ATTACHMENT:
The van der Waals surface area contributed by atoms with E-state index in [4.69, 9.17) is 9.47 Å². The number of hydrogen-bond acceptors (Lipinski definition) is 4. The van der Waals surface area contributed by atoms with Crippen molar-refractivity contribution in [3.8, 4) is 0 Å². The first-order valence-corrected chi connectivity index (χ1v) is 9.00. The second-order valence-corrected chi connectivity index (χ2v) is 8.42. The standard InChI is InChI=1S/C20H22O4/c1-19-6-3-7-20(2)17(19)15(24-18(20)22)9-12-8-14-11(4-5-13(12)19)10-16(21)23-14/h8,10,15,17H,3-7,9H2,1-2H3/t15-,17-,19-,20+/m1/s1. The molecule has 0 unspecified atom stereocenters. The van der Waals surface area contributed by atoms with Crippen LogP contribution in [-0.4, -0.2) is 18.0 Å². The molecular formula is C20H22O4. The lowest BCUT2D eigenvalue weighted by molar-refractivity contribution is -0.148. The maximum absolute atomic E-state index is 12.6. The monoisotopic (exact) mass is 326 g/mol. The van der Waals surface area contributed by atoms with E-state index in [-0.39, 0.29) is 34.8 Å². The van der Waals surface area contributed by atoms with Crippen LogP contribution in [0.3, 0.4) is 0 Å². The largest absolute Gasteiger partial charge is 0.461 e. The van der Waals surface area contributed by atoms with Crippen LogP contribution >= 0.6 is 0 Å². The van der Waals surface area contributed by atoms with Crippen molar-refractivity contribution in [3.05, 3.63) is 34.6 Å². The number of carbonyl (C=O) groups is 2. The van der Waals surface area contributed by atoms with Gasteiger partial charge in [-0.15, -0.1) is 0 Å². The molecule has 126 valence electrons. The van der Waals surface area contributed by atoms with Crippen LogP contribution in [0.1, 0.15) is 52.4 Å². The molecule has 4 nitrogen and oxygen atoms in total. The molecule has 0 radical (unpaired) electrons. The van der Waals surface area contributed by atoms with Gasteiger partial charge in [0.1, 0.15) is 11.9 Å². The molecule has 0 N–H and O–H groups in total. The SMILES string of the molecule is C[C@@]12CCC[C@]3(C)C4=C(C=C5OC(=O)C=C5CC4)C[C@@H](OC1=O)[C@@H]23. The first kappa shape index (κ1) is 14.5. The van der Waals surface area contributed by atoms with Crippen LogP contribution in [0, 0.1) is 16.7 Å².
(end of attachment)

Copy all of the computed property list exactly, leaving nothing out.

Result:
The van der Waals surface area contributed by atoms with E-state index in [4.69, 9.17) is 9.47 Å². The number of hydrogen-bond acceptors (Lipinski definition) is 4. The van der Waals surface area contributed by atoms with Crippen molar-refractivity contribution in [3.8, 4) is 0 Å². The first-order valence-corrected chi connectivity index (χ1v) is 9.00. The second-order valence-corrected chi connectivity index (χ2v) is 8.42. The standard InChI is InChI=1S/C20H22O4/c1-19-6-3-7-20(2)17(19)15(24-18(20)22)9-12-8-14-11(4-5-13(12)19)10-16(21)23-14/h8,10,15,17H,3-7,9H2,1-2H3/t15-,17-,19-,20+/m1/s1. The molecule has 0 unspecified atom stereocenters. The van der Waals surface area contributed by atoms with Crippen LogP contribution in [-0.4, -0.2) is 18.0 Å². The molecular formula is C20H22O4. The lowest BCUT2D eigenvalue weighted by molar-refractivity contribution is -0.148. The maximum absolute atomic E-state index is 12.6. The monoisotopic (exact) mass is 326 g/mol. The van der Waals surface area contributed by atoms with E-state index in [-0.39, 0.29) is 34.8 Å². The van der Waals surface area contributed by atoms with Crippen LogP contribution in [0.3, 0.4) is 0 Å². The largest absolute Gasteiger partial charge is 0.461 e. The van der Waals surface area contributed by atoms with Crippen LogP contribution >= 0.6 is 0 Å². The van der Waals surface area contributed by atoms with Crippen molar-refractivity contribution in [3.05, 3.63) is 34.6 Å². The number of carbonyl (C=O) groups is 2. The van der Waals surface area contributed by atoms with Gasteiger partial charge in [-0.15, -0.1) is 0 Å². The molecule has 126 valence electrons. The van der Waals surface area contributed by atoms with Crippen LogP contribution in [0.1, 0.15) is 52.4 Å². The molecule has 4 nitrogen and oxygen atoms in total. The molecule has 0 radical (unpaired) electrons. The van der Waals surface area contributed by atoms with Gasteiger partial charge in [0.1, 0.15) is 11.9 Å². The molecule has 0 N–H and O–H groups in total. The SMILES string of the molecule is C[C@@]12CCC[C@]3(C)C4=C(C=C5OC(=O)C=C5CC4)C[C@@H](OC1=O)[C@@H]23. The first kappa shape index (κ1) is 14.5. The van der Waals surface area contributed by atoms with Crippen LogP contribution in [0, 0.1) is 16.7 Å².